New British drinking guidelines are now in effect. The British Department of Health has lowered its recommended drinking limits.
The New British Drinking Guidelines
Drinking Alcohol and Cancer Risk.
Previously, the government recommended that men drink no more than 21 units per week. (Generally, a pint of lager or a glass of wine has around two units.) Women were to consume no more than 14 units per week.
The new standard is 14 units per week for both man and women. The UK is now one of only six countries* in the world to have the same recommendation for both sexes.* All other countries have a higher limit for men than for women.
The reason is simple. Men can consume much more alcohol and still have the same blood alcohol concentration (BAC) as women. That’s true even if they are both of the same height and weight. See Alcohol is Sexist: It’s Unfair and Unjust, but Important to Know.
The UK has one of the lowest alcohol limits in Europe. It ranks ‘alongside Netherlands, Poland and Bulgaria, Croatia, Finland, Slovenia, Czech Republic, Denmark and Germany. However, in the majority of those countries men are advised they can drink twice as much as their female counterparts.’1
Britain’s Chief Medical Officer, Sallie Davies, also suggested a number of new restrictive guidelines. But why?
Anti-alcohol activists and temperance promoters dominated the meetings to develop the new alcohol guidelines. The guidelines should be based on medical evidence. But conspicuously absent were medical experts or representatives of medical organizations.
The Institute of Alcohol Studies (IAS), an anti-alcohol organization, was heavily represented on the committee.
The IAS began as the National League for the Total and Legal Suppression of Intemperance. It soon changed its name to the UK Alliance for the Suppression of the Traffic of All Intoxicating Liquors. It later became the UK Temperance Alliance. Now it’s the Alliance House Foundation. Its official objective is ‘to spread the principles of total abstinence from alcoholic drinks.’
In the 1980s, part of it became the deceptively objective-sounding Institute of Alcohol Studies. But it remains a strongly temperance organization.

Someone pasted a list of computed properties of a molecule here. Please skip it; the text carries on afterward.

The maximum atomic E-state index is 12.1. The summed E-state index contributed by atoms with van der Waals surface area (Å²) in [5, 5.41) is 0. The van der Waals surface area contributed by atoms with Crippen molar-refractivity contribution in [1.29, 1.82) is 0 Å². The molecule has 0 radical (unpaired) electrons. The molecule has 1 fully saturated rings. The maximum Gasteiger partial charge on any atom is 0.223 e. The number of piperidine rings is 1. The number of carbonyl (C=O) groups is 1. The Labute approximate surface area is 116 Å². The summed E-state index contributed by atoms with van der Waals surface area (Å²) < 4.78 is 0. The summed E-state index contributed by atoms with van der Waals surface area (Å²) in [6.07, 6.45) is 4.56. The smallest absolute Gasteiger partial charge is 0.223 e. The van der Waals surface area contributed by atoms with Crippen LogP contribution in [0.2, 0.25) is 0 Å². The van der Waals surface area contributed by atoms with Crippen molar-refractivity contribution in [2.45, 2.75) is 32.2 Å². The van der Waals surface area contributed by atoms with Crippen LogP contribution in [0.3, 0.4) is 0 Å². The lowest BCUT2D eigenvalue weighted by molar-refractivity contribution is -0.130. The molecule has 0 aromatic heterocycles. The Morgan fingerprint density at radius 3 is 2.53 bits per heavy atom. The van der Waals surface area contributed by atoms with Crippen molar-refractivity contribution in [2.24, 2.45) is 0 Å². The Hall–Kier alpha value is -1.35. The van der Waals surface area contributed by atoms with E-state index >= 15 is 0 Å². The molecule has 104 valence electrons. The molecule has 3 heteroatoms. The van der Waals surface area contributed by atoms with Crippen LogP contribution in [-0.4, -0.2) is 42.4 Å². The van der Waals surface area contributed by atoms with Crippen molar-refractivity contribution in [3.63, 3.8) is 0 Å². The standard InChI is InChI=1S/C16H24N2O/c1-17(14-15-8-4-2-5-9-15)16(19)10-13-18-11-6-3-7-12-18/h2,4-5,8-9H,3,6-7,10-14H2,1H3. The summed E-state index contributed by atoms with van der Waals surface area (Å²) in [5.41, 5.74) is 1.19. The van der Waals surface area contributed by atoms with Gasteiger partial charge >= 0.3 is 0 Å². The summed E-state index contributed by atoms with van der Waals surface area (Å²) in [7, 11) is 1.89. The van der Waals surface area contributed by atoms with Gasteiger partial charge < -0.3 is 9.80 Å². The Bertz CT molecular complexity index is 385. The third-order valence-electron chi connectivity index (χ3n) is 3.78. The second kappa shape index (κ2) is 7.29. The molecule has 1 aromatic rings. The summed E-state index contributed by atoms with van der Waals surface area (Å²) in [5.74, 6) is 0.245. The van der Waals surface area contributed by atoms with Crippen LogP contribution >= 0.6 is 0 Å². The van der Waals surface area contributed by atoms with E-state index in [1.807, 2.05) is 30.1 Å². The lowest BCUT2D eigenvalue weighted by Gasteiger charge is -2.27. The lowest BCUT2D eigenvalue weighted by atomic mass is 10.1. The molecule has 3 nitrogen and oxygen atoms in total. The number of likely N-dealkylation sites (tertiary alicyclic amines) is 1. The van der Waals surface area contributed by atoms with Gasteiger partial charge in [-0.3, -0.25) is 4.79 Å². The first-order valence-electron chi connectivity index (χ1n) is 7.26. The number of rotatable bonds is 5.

The Director of the IAS, Katherine Brown, was on the committee. So was its adviser, Gerard Hastings.** He was joined by IAS adviser Petra Meier.
Neo-prohibitionist John Holmes of Sheffield University was a member. So was Ian Gilmore. He is chair of the Alcohol Health Alliance. That’s an anti-alcohol organization of which the IAS is a member. Gilmore is a ‘staunch anti-alcohol campaigner.’2 Among his goals is a total ban on all alcohol beverage advertising.
Member Mark Bellis had written an article shortly before joining the committee. In it, he argued that existing alcohol recommendations were much too high. He said they “read more like an alcohol promotion slogan.”3 Members Mark Petticrew and Theresa Marteau are also temperance-oriented.
Tim ‘Stockwell is the world’s most persistent and prominent critic of the evidence showing that moderate alcohol consumption saves lives.’4 He was not a member of the committee. But he was a consultant. And his controversial minority opinion framed the committee’s work. Indeed, his opinion pieces were frequently cited.
Of course health recommendations should be based on scientific medical evidence. Not on opinion. And certainly not on the opinion of a highly biased activist critic. Yet they were.
The committee had its own private agenda in developing the new British drinking guidelines. And it didn’t want to be bothered by medical facts. That’s why the committee explicitly rejected any ‘call for evidence, preferring instead to rely on their own wisdom. Several new reports were commissioned, but all were co-authored by members of the committee.’5 (